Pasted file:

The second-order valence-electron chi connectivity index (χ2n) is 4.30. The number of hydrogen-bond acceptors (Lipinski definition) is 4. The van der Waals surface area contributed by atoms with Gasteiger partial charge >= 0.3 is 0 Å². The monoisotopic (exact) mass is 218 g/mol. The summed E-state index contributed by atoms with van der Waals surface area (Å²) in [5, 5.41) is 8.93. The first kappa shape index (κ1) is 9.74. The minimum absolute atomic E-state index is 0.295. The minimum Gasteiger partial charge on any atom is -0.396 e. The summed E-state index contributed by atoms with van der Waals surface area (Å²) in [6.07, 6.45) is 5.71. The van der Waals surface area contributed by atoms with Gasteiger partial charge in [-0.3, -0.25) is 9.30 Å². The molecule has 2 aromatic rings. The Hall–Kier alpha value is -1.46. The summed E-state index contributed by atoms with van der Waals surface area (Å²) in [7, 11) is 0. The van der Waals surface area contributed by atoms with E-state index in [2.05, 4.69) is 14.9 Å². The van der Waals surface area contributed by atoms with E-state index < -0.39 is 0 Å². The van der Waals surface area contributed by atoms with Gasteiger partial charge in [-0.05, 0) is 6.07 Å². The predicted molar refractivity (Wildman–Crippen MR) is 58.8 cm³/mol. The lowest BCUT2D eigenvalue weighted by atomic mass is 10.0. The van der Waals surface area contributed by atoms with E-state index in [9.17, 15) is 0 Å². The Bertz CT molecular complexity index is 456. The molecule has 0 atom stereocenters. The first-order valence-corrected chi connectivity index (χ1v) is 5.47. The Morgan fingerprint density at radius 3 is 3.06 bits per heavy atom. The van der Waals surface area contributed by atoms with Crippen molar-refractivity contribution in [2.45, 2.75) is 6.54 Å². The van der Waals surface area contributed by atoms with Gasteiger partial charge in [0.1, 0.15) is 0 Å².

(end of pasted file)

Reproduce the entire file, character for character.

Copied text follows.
The second-order valence-electron chi connectivity index (χ2n) is 4.30. The number of hydrogen-bond acceptors (Lipinski definition) is 4. The van der Waals surface area contributed by atoms with Gasteiger partial charge >= 0.3 is 0 Å². The monoisotopic (exact) mass is 218 g/mol. The summed E-state index contributed by atoms with van der Waals surface area (Å²) in [5, 5.41) is 8.93. The first kappa shape index (κ1) is 9.74. The minimum absolute atomic E-state index is 0.295. The minimum Gasteiger partial charge on any atom is -0.396 e. The summed E-state index contributed by atoms with van der Waals surface area (Å²) in [6.07, 6.45) is 5.71. The van der Waals surface area contributed by atoms with Gasteiger partial charge in [-0.3, -0.25) is 9.30 Å². The molecule has 2 aromatic rings. The Hall–Kier alpha value is -1.46. The summed E-state index contributed by atoms with van der Waals surface area (Å²) in [7, 11) is 0. The van der Waals surface area contributed by atoms with E-state index in [2.05, 4.69) is 14.9 Å². The van der Waals surface area contributed by atoms with E-state index < -0.39 is 0 Å². The van der Waals surface area contributed by atoms with Gasteiger partial charge in [-0.05, 0) is 6.07 Å². The predicted molar refractivity (Wildman–Crippen MR) is 58.8 cm³/mol. The lowest BCUT2D eigenvalue weighted by atomic mass is 10.0. The van der Waals surface area contributed by atoms with E-state index in [9.17, 15) is 0 Å². The Bertz CT molecular complexity index is 456. The molecule has 0 atom stereocenters. The first-order valence-corrected chi connectivity index (χ1v) is 5.47. The Morgan fingerprint density at radius 3 is 3.06 bits per heavy atom. The van der Waals surface area contributed by atoms with Crippen molar-refractivity contribution in [2.45, 2.75) is 6.54 Å². The van der Waals surface area contributed by atoms with Gasteiger partial charge in [0.1, 0.15) is 0 Å².